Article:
Perhaps you don’t have the desire or skill to create your own sculpture, then you might instead choose to buy a work, or you may receive one as a gift. Perhaps you prefer to visit a temple or place of worship that have statues installed, sculpture created by master artists and made available through the donations of devotees. There are alternatives, and simply put, there is no right or wrong way here in order to avail yourself of a murti of your chosen deity or teacher. In a sense it’s all do-it-yourself. For those who create their own, receive a murti as a gift, or choose to purchase one, they will make it their own in any event by bestowing their own grace, energy, and devotion upon it . . . Consciousness.
Ramana’s murti at Sri Ramanashramam, Tiruvannamalai
Rasa - The Aesthetic Response
The Mundaka Upanishad makes the wonderful and astonishing assertion that “aesthetic experience is the twin of God.” God has a twin?? Why not. Aesthetic experience is also known as in Indian philosophy as Rasa - the inner nectar of the Self. It is the sweetness experienced while beholding the falls at Yosemite, viewing a Van Gogh at the museum, or listening to Beethoven’s Seventh Symphony. To test that understanding, the next time your heart skips a beat over seeing a piece of art, someone you love, or a panoramic view in nature, recall that statement and see if you find it to be true, see how you feel. Such aesthetic response is an experience infused with the richest meaning and pleasure, and affirms that regardless of whether it's a Great Being, a murti, a work of art, an artist, the world, or You - Consciousness inheres equally in all.
Aesthetic experience is the bridge in human experience, the ‘Art’ in the great saying ‘Thou Art That.’ It is the experience that devotees have when they gaze on Ramana’s murti in his ashram in Tiruvannamalai. Again, there are many ways to have that experience. Yet problems in human communication arise when people begin to think that what floats their boat is somehow superior to others, forcing their ideas upon people who don't share the same understanding. The veneration of sacred objects has often been such a source of controversy between religions and aspirants, sparking heated debate and violent prohibitions. So many viewpoints . . . but as they say in the art world, ‘you gotta draw the line somewhere’ and it could be a tangent. Then again, you could decide to draw nothing . . . something Zen artists have been doing for centuries. Still, they come up with beautiful works of art, a positive something. Simply put, there is no right way or wrong way in art. Why would it be any different in spiritual life?
My perspective is mainly that of an artist. I focus on the creative act and the form the work takes, if it takes form at all. They are indeed twins, creativity and the form it takes, or two sides of the same conscious coin. Sometimes the coin is made of bronze. As the great Indian philosopher and guru Abhinavagupta said, “motive is everything.” That’s my portal - the aesthetic experience of creation. But that is not to the exclusion of what the art represents, in this case Ramana Maharshi, nor to the exclusion of those who might enjoy the work - my family, friends, art lovers, and critics (yes, we will also include the critics, for they just want to be loved).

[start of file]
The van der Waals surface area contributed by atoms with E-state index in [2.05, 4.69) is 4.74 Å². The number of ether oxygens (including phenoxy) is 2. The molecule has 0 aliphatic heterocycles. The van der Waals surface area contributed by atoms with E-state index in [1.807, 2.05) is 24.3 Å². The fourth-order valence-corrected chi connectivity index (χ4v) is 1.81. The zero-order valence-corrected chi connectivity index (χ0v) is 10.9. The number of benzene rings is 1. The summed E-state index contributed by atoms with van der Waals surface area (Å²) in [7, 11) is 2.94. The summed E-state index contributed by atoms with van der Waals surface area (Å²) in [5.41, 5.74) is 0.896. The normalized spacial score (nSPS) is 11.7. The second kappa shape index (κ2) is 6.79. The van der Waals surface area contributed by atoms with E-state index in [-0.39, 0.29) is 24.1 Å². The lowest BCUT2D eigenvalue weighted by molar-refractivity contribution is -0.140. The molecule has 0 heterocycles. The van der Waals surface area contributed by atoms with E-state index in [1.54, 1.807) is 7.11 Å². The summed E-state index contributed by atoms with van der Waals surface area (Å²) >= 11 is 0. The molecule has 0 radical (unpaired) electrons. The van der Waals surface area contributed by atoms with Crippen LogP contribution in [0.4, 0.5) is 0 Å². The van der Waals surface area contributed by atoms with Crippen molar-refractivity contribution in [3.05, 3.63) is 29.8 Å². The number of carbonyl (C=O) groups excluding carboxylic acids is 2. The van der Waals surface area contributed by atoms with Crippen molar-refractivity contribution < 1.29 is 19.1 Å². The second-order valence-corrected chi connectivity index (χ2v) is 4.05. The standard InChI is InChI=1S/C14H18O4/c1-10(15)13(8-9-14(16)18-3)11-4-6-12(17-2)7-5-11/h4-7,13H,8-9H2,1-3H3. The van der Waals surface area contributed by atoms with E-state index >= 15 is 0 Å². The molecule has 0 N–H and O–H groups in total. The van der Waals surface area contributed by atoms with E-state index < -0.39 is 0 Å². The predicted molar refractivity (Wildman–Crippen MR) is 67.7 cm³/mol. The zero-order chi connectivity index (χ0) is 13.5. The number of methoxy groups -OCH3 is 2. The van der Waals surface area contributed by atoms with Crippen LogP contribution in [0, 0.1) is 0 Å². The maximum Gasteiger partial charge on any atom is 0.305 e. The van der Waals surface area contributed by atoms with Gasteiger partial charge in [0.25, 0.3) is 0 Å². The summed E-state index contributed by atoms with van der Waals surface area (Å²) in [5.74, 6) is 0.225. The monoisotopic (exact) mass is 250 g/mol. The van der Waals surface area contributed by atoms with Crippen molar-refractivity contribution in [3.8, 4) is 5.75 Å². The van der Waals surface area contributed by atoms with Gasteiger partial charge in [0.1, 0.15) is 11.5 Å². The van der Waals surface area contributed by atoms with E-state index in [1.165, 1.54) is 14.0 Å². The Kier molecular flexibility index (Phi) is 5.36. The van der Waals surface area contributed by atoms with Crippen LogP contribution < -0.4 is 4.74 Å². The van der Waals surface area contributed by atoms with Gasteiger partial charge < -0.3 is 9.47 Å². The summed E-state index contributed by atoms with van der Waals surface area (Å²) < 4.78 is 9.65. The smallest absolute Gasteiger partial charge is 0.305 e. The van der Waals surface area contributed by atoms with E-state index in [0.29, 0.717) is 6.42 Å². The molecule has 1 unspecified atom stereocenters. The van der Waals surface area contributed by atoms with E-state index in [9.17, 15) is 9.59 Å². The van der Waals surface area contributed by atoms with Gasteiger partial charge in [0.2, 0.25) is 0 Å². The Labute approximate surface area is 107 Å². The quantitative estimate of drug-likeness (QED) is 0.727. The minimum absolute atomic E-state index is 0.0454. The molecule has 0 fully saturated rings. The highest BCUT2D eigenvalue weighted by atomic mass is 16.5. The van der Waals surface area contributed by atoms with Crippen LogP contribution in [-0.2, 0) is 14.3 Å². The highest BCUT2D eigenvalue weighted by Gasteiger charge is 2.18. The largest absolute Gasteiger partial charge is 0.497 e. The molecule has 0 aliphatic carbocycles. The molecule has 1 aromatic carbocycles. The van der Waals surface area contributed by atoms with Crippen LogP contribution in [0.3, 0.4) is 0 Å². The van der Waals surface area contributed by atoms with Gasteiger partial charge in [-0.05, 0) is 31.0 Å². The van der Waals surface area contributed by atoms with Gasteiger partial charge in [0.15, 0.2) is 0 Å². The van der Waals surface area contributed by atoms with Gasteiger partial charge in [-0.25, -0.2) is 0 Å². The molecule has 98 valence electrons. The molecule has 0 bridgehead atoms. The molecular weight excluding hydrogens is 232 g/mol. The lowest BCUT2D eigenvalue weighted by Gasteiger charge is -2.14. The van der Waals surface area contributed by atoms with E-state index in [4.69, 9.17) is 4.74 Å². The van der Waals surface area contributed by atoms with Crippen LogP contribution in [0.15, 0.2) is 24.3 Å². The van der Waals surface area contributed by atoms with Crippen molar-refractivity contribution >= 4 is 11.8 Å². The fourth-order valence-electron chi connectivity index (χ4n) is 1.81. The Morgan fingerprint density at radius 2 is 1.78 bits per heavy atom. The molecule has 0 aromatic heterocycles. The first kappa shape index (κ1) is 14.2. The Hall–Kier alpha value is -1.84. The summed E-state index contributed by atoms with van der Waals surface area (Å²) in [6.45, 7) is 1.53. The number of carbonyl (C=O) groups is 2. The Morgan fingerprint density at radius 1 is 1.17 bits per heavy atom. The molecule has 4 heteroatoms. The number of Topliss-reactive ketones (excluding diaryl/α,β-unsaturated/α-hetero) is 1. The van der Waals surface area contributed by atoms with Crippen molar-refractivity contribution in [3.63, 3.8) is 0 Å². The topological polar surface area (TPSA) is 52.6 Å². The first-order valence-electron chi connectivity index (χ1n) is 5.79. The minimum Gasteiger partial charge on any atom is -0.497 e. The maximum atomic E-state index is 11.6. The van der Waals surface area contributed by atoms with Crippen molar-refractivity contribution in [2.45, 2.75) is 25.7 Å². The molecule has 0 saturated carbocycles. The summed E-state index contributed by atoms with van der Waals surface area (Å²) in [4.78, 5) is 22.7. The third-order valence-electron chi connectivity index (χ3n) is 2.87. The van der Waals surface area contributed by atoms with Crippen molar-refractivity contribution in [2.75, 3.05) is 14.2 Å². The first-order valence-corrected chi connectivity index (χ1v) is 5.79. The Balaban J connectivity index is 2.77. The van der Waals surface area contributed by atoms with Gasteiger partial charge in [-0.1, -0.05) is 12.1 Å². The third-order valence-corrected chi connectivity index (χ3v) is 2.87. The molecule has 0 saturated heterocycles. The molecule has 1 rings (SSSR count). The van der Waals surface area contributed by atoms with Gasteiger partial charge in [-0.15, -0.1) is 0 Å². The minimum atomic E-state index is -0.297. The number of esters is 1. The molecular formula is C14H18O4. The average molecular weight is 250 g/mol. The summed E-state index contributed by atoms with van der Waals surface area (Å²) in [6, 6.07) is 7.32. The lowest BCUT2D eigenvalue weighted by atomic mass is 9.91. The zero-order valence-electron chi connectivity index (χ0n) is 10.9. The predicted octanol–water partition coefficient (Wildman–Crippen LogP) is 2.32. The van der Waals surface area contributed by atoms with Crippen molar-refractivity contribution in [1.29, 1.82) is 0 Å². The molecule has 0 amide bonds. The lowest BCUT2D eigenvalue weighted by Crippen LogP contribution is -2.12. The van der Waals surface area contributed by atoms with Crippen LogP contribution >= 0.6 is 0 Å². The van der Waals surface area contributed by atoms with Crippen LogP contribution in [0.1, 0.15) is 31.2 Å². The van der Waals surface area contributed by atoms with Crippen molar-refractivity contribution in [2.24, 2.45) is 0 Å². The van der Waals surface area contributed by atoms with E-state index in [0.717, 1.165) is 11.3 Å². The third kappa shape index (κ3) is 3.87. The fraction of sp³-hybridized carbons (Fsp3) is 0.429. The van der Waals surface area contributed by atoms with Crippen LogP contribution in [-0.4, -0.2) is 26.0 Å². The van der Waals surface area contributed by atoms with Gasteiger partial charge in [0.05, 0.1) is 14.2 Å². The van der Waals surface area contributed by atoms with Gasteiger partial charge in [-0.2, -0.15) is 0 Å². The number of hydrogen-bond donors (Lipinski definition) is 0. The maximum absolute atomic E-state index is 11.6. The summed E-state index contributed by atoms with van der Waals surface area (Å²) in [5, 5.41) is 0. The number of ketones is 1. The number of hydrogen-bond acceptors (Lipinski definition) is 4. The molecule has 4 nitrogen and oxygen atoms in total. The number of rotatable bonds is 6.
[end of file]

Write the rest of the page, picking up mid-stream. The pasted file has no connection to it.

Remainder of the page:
Let me finish up with a few musings about the nature of media. In essence we’ve been exploring what exactly media is, specifically what a murti is, having this new statue of Ramana as the teacher. What is the nature of the ‘vehicle’? Is it an inert substance conjured into life and meaning by our ideas, inspirations, and efforts, or something more? It cannot possibly be separate from the energy flowing through the forms and identities expressed. So isn’t media more than metal, paint, and pixels? What has been communicated, with what, and to Whom? The mind stumbles. And that’s the whole point. . . going beyond the mind. That’s where the juice is.
I have found the understanding that works for me as an artist is one of inclusion, an understanding beautifully expressed in this benediction by Swami Lakshmanjoo. Swamiji was a great scholar of the philosophy of Kashmir Shaivism, and spent time in the presence of Ramana.
“Let God, who has taken the form of this individual being, offer salutations to his own Universal Being through this form and all forms of art and ritual, which are also God, for the removal of obstacles to all understanding, which are indeed one with God, and for the bestowal of grace, which is Love.”
A murti may appear to be a heavy object made of metal, but it’s truly a starlight gate to wherever you want to go. This new murti of Ramana is no different. All the Great Beings say the same thing, that the truth dwells within you, as you. Sri Ramana Maharshi exclaimed “the whole world is my Guru.” To truly understand him, we must also ask the question he poses:
“Who Am I?”
Om . . .
Masa Rasa JN
“You should sculpt,” he said with a smile. Mischief mixed with laser insight graced his face and beamed through his eyes. My portfolio was being looked at by my guru, Baba Muktananda. And although I'm always wary when someone tells me what I 'should' do, coming from the Guru such expressions take on a deeper dimension beyond words. The work was primarily a collection of oil paintings from my recent studies as an art student, and I had been called to speak with him about a sculpture project being proposed for the ashram grounds. He slowly and deliberately gazed at each image, had some complimentary things to say about the work, and then looked up and uttered those words, “you should sculpt!” Awash in a wave of bliss from simply sitting with him, I smiled and said, “Yes, Baba, whatever work you'd like me to do,” while protests and alarms rumbled through my mind . . .“How can I do this? I’m a painter, not a sculptor!”